The Secret to a Successful Franchise? A 'Community'-Based Business
A Note From The Editor
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When he launched Starbucks, Howard Schultz had a goal: to make his coffee shop the "third place" in a consumer’s life after home and work. Many successful years later, Starbucks is not just a place to grab coffee on the go; it has become a gathering place for friends, a study hall for students and a makeshift conference room for those closing business deals. In other words, Starbucks created a "community" to call its own.
This business approach is one that all savvy franchisees should take note of for inspiration, and here's why: According to a 2017 study conducted by Square and BigCommerce, the majority of consumers now prefer to do their shopping online. To them, the convenience of ecommerce beats the in-person experience brick-and-mortar establishments offer.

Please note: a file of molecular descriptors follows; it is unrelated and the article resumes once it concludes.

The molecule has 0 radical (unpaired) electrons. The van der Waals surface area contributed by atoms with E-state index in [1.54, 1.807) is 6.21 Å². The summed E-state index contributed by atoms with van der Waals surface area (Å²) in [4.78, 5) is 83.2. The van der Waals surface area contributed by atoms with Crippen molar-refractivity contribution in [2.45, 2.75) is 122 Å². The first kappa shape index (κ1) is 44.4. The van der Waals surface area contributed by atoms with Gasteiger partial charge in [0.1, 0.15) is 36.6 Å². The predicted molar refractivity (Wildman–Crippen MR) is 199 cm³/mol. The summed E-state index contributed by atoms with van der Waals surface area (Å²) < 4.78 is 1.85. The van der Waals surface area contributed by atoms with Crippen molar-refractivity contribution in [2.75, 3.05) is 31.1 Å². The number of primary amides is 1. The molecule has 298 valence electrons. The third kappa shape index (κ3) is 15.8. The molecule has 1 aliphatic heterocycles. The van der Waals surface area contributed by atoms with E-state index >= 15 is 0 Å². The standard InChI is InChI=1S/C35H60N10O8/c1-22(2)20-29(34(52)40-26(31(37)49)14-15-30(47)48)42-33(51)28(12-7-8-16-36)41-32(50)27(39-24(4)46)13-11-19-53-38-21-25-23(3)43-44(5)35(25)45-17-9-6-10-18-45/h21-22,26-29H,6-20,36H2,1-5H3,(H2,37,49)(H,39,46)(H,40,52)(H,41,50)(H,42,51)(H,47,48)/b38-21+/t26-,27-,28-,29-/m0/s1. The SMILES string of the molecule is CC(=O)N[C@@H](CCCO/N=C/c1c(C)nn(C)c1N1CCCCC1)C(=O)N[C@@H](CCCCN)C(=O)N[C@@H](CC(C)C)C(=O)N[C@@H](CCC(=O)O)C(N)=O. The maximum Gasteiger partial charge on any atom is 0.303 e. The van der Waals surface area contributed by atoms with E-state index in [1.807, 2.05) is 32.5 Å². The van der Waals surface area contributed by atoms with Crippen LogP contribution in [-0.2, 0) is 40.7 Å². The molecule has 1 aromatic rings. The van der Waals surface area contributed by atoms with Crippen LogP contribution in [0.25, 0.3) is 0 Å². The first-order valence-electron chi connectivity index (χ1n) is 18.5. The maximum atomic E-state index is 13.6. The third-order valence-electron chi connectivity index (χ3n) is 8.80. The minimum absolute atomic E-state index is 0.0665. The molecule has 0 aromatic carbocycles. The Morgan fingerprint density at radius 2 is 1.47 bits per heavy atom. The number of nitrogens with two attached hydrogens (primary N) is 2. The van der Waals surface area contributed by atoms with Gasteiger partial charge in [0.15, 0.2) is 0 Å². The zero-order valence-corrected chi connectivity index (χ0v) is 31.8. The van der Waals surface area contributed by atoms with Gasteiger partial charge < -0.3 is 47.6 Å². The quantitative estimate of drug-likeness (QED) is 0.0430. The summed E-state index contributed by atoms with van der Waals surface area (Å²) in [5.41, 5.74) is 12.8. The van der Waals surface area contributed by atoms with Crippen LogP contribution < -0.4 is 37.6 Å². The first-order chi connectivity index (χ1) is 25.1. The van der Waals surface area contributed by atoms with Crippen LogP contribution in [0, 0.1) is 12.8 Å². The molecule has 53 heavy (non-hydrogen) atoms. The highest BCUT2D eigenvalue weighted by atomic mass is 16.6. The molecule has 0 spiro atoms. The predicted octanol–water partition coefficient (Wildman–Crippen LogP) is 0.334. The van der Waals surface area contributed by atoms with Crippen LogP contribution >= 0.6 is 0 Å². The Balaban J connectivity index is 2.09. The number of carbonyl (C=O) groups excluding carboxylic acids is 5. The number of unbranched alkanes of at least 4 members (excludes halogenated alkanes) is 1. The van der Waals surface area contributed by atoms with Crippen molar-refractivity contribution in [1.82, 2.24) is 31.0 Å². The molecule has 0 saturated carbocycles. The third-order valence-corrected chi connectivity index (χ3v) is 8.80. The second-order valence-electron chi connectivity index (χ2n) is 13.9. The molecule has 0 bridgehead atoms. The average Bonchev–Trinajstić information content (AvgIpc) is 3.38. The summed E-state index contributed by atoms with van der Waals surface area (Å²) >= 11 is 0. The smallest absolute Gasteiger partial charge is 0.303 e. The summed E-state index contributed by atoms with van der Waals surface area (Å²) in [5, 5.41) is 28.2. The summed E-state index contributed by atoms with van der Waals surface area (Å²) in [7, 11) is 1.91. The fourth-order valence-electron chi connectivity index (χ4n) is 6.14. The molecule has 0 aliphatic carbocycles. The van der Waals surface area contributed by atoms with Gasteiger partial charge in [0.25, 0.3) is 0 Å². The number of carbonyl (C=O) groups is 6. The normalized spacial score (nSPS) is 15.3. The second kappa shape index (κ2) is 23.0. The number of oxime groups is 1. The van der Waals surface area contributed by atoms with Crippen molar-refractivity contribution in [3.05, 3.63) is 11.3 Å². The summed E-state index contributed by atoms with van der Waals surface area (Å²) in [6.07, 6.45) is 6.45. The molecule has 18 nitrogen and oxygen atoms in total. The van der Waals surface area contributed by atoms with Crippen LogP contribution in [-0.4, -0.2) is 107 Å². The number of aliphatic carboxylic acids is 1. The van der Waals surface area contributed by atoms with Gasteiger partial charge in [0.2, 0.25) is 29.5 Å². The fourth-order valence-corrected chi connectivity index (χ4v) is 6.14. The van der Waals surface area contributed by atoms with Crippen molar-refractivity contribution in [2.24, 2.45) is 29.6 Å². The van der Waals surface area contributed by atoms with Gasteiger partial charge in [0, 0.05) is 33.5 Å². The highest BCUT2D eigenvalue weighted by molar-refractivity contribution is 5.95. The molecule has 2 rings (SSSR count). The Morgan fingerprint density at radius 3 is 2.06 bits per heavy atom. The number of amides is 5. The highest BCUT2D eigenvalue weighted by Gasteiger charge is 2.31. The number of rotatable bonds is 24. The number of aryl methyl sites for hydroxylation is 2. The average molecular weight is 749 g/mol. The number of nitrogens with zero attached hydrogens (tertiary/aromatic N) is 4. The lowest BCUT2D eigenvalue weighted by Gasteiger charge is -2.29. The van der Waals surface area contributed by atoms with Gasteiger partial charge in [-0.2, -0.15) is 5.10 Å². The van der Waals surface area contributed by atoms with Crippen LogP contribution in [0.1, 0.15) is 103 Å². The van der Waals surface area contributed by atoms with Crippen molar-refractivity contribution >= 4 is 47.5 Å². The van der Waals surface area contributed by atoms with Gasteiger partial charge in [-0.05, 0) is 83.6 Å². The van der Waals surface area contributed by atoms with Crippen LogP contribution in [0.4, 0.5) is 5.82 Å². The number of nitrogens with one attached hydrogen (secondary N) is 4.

As a franchisee, though, you need to combat this trend. And you can do that by building and fostering a sense of community at your store. For nearly 30 years, I’ve watched entrepreneurs open health clubs, and without a doubt, the most successful ones have been those who turned their franchises into communities. In my field, that's just a no-brainer. Your clientele frequents your business several times a week, making it almost second nature to foster a community.
Sure, health club franchises may have an advantage. Members who spend an hour or more each visit gain face time enabling them to get to know trainers and staff on a personal level and establish more organic, genuine relationships.
But that doesn’t mean it’s impossible to do the same with other types of franchises, even those with relatively short customer interactions. Once you understand the value of community, you can commit to creating and maintaining your own business's unique culture, following these three steps:
1. Get on a first-name basis.